The “Winter Cherry” wasn’t the most popular shopping center in Kemerovo, but locals say it still had a good bowling alley, swimming pool, skating rink, movie theater, and cafe. That’s why teachers often brought school children to this mall. Alena Zipunova says her daughter, a fifth grader named Vika, went to the “Winter Cherry” with her class on Sunday to enjoy the start of their spring break. First they bowled a few rounds, then they went skating, and then they went to the movies to see the same animated feature as the Lillevyalis, albeit on a different screen. Fifteen minutes after the movie started, the fire broke out. Nobody could get out of the theater. The entire class, along with their teacher, burned to death.
“Some of their classmates didn’t want to go, but ours went,” says Vika Zipunova’s grandmother, sitting beside Alena in the gym. “So God kept some of them from death, but not our children.”
Alena Zipunova verifies what other victims’ relatives told Meduza: She spent the whole night at the school gymnasium, but she never got any information from the authorities. She says the social worker asked her how many of her children died in the fire and how old they were “about eight times.” “I wanted to run outside to get away from her, if only to be alone to cry, but she found me there, too,” Alena says.
Not far from Zipunova, a man addresses a group of women who have assembled around him: “I heard that a woman with two children burned to death in an elevator. She screamed and called for help, but the rescuers couldn’t even get near.” “They’re probably mine,” a young woman says hopelessly, and begins to cry.
The women in the gym mostly sit staring at the floor or the wall. When one of them suddenly starts sobbing, it spreads and soon others are weeping with her. Now and again, emergency workers and paramedics walk up and encourage people to get a breath of fresh air or eat something.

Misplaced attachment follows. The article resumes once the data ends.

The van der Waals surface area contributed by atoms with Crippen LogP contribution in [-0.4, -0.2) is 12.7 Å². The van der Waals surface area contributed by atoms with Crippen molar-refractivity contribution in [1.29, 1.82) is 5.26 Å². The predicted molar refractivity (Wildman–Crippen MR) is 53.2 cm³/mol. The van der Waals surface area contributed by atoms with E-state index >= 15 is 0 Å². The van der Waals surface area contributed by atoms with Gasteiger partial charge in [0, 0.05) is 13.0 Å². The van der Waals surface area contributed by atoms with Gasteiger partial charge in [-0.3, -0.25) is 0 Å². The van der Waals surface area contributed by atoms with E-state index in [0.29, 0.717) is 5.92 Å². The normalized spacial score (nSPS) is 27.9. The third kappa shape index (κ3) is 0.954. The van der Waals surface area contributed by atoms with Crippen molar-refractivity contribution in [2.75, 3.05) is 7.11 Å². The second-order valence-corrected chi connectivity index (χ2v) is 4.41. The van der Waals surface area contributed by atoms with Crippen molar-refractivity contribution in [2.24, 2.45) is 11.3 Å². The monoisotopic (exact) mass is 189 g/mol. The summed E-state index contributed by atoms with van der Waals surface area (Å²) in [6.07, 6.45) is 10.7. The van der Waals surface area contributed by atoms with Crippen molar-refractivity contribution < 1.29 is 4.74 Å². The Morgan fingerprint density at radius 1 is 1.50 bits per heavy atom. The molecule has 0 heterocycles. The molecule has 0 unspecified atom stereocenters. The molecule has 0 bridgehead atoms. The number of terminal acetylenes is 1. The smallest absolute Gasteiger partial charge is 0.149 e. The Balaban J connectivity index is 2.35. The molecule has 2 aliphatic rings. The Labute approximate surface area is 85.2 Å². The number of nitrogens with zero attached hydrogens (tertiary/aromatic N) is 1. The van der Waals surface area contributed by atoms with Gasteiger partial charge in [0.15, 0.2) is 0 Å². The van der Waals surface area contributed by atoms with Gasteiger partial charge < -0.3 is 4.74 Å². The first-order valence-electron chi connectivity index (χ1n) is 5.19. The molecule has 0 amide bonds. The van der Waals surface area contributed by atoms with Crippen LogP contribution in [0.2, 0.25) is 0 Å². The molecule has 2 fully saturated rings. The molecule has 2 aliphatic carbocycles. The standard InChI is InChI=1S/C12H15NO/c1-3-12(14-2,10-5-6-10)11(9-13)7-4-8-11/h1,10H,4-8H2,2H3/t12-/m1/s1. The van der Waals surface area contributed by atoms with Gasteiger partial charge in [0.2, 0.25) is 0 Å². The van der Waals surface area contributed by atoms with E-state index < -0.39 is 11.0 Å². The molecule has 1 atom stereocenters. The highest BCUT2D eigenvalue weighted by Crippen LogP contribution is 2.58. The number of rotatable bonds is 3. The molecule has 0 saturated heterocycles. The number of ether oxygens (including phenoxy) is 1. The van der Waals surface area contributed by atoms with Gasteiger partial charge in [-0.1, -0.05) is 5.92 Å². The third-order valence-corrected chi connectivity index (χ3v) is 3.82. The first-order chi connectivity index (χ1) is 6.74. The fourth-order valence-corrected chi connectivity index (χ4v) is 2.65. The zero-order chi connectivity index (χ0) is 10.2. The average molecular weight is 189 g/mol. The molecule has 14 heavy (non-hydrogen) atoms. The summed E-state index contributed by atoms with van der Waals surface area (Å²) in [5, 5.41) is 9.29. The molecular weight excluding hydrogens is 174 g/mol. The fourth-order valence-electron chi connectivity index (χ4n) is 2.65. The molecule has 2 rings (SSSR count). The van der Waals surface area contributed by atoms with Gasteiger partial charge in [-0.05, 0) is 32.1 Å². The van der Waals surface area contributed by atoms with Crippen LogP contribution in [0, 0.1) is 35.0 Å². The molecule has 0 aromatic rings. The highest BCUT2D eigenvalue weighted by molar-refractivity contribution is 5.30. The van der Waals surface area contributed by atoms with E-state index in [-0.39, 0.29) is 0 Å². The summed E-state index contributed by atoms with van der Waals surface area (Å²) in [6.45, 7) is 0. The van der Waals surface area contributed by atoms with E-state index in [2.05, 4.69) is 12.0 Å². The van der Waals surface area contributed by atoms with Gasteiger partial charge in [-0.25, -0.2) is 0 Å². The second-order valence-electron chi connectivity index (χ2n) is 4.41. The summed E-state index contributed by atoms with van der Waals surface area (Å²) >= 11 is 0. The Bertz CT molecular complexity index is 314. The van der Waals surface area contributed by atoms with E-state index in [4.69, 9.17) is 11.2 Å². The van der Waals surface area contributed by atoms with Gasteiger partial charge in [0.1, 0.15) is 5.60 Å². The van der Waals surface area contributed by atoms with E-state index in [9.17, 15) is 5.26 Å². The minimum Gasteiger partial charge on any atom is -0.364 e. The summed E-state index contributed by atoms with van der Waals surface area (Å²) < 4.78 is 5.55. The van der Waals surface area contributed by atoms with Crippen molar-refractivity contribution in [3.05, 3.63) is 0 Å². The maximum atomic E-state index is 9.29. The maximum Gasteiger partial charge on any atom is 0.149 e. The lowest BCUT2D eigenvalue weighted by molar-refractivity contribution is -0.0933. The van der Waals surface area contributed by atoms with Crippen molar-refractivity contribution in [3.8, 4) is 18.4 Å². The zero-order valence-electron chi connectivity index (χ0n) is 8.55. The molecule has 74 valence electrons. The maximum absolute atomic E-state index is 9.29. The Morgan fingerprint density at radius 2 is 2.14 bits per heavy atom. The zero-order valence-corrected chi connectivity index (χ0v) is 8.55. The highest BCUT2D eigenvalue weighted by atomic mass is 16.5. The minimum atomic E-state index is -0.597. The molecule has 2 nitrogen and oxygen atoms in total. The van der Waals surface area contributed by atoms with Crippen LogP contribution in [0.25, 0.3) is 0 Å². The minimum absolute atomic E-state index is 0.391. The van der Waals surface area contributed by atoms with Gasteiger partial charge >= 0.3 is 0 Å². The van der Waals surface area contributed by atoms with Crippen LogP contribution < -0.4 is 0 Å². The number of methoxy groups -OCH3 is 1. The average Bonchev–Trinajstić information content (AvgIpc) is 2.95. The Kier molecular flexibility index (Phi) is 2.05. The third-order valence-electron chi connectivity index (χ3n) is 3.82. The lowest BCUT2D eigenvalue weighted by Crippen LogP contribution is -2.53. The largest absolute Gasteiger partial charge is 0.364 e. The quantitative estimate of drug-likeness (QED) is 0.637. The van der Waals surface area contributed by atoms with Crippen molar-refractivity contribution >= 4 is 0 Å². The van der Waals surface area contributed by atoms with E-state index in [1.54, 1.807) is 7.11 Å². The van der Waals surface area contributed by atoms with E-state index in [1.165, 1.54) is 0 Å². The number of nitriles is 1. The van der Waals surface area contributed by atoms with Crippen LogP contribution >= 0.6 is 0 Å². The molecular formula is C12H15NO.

“My son is burning out there, and you’re shoving a sandwich down my throat. Have you lost your mind?” a woman in a blue dress says, pushing away an emergency worker’s hand. “He’s probably already turned to ash, my God!”
Someone’s phone rings. It’s the mother whose son was wearing the cross on an orange cord. She answers and listens silently for about two minutes. When the call ends, she lowers her phone and starts crying. She’s just learned that her son was found dead under the rubble. A woman working for the emergency responders runs up to her with a glass of valerian root and a syringe. “It’s not supposed to be like this,” she says in a barely audible voice, and continues weeping.
“I have to do this”
At 6 a.m. on Monday, March 26, there’s a line outside the Kemerovo regional blood bank. It’s mostly young people. At one point, an employee comes outside and tells the crowd that there’s no further need for blood donations. She says they can take another few people, but nobody under 130 pounds. The people in line start pleading with her to take their blood anyway. “First you said you only have to be 110 pounds!” a woman in line yells.
Eighteen-year-old Yulia Kononova told Meduza that she came to give blood to support the families who suffered in the fire. “I was going to come to the mall myself yesterday to meet with friends. My sister was going to come, too, but at the last minute we decided to stay home,” the young woman says. Standing not far from her is a man named Mikhail, whose five-year-old brother burned to death on Sunday. “I have to do this,” he says, when asked why he wants to give blood. In the end, however, he's turned away and told to come back on Friday for the next available appointment.
According to Ilgiz Vafin, the head doctor at the Kemerovo Blood Bank, no one informed the city’s residents that the victims in Sunday’s tragedy needed blood, but people started calling in and showing up 90 minutes after the fire started. By 10 a.m. on Monday, just two hours after the facility opened, 70 people had already donated blood. A half an hour later, an employee addressed the donors in line with another announcement: there was no longer a need for any new blood.